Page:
Every parent you meet has a different philosophy about how involved they should be in the college admissions process. There is no one perfect way, but there are definitely guidelines. Follow these 5 suggestions for a peaceful, productive application season!

  • Be Supportive

Whether you remember it or not, applying to college is one of the top 10 most stressful events in a lifetime. Try to cut your kid some slack during this time. Acknowledge that they are struggling through the behemoth chore of getting into college– even if they don’t get the dishes done or shovel the sidewalk. Try not to be the dream crusher. If your kid dreams of Harvard, tell them you know how tough it is to get in but you believe in them!

  • Be Realistic

This is the corollary to be supportive. If your kid has no chance of getting into Yale, don’t pressure them to apply. We all think our own kids are amazing. That adds up quickly to too many amazing kids for them all to attend Ivies. And don’t tell the neighborhood holiday party that you can’t wait for them to hear back from MIT. Setting unrealistic expectations is a recipe for disaster.

  • Study Up

It’s very helpful when parents have at least a rudimentary knowledge of the application process, and the requirements for each school on your kid’s list. And please note that things have changed significantly sincewe applied. You need to read up to understand today’s competitive climate. Youwill need to supply accurate information for applications and financial aid aswell.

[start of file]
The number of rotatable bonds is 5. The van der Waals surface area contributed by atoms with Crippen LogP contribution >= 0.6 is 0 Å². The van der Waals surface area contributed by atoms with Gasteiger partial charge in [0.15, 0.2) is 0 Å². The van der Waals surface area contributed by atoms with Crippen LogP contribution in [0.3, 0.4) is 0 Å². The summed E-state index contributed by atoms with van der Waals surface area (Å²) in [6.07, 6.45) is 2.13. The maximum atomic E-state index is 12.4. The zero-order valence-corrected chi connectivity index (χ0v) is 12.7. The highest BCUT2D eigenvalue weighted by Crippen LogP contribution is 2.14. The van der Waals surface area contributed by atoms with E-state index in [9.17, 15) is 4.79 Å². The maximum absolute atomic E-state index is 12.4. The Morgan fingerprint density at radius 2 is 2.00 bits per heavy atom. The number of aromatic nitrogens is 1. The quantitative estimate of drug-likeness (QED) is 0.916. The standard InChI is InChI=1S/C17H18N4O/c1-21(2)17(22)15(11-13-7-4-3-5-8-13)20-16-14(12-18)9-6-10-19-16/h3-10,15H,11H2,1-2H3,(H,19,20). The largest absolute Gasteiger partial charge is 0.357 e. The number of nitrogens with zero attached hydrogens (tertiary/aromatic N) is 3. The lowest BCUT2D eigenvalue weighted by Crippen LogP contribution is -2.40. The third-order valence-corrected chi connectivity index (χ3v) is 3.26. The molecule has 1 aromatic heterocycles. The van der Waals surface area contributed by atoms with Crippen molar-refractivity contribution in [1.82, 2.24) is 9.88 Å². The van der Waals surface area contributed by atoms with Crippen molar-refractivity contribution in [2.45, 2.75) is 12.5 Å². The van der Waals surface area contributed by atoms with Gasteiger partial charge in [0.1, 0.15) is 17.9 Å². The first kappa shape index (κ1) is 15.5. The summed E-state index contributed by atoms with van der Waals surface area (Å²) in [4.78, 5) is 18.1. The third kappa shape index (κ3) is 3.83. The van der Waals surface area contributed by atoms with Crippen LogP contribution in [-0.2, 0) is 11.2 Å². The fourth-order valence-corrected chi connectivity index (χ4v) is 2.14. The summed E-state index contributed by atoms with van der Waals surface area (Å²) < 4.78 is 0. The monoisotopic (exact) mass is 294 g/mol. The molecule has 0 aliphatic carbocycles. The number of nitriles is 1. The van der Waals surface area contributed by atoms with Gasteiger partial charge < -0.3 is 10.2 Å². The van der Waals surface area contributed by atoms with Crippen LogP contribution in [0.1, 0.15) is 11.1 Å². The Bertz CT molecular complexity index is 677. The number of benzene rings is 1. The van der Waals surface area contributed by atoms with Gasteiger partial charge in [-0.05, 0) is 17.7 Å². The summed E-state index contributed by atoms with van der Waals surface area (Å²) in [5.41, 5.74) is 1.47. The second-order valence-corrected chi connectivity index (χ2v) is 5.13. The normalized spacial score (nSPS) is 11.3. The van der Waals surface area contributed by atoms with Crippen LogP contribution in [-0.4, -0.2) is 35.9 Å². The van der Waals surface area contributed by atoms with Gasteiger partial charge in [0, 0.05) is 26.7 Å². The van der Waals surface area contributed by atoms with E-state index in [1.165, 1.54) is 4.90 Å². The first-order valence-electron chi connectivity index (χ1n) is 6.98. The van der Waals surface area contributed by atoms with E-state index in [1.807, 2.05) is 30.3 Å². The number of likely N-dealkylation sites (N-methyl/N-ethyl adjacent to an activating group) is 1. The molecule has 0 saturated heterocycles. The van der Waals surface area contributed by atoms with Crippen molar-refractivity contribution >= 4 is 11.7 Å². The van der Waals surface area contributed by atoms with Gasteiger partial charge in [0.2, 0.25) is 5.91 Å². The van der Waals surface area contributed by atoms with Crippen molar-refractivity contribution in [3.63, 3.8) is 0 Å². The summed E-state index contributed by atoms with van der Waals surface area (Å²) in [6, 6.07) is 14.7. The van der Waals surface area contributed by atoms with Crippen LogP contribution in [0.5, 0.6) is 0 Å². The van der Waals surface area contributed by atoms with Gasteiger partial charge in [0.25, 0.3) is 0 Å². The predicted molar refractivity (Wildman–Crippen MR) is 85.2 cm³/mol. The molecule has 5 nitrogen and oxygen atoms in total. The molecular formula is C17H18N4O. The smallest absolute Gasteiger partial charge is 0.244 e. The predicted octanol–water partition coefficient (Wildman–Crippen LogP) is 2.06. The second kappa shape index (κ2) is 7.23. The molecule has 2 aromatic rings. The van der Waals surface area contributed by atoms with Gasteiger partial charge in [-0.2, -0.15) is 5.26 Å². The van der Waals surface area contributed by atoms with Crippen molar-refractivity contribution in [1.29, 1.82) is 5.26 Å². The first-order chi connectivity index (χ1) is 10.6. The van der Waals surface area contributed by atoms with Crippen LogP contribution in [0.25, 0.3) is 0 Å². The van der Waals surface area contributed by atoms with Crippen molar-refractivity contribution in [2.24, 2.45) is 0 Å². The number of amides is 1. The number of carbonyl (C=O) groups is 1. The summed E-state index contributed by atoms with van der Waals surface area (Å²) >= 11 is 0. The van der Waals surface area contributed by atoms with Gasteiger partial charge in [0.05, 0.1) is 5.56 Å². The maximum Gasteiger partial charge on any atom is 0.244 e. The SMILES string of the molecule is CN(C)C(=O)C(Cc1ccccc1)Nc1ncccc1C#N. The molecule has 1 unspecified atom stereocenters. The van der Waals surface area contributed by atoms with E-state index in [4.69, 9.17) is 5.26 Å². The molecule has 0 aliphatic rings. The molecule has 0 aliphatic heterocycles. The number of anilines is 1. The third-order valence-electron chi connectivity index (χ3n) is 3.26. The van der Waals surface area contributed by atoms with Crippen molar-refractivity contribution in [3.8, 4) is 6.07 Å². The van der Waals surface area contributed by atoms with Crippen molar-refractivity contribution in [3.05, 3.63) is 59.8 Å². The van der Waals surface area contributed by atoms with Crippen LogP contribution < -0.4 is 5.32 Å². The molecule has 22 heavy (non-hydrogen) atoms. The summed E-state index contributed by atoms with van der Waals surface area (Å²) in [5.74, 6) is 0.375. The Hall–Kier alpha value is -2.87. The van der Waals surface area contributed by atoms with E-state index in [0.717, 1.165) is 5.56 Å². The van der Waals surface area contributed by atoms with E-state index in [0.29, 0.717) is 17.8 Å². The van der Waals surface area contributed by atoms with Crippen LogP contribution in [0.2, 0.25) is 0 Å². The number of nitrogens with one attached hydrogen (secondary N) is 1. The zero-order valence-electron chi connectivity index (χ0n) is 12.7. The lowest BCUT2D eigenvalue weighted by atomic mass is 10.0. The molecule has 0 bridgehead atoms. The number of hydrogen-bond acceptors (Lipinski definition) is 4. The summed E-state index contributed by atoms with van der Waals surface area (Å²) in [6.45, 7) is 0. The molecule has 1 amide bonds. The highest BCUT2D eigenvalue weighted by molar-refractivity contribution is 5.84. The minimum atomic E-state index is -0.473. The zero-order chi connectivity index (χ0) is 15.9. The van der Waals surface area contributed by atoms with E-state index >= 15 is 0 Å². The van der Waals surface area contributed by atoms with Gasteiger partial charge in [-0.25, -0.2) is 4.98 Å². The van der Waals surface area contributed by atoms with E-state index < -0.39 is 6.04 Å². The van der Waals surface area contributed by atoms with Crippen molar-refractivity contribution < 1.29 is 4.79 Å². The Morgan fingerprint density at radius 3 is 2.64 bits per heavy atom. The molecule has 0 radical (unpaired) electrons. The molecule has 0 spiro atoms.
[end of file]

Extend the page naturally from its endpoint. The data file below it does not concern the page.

• Do Your Own Research

You know your kid better than anyone. Give your supportive, realistic, knowledgeable self time to search the internet for a range of schools and specific programs that might be a good fit. Look to supplement schools where they might already know they want to apply. If they have all extreme reaches, find a safety school where they are very likely to be admitted but that also has a unique major that might be of interest. Figure out if your kid is willing to consider any new schools you find and arrange a visit if possible.

  • Be Patient

Track the deadlines. Don’t nag about them, just add them to the family calendar. Your kid will be working harder than they ever have before during the 16 months between September 1st of Junior year and January 1stof Senior year. There will be emotional meltdowns and melodramatic declarations. Take it in stride and you will all survive.

Written by Heather McCutchen, a Dartmouth Former Admissions Reader and InGeniusPrep Counselor.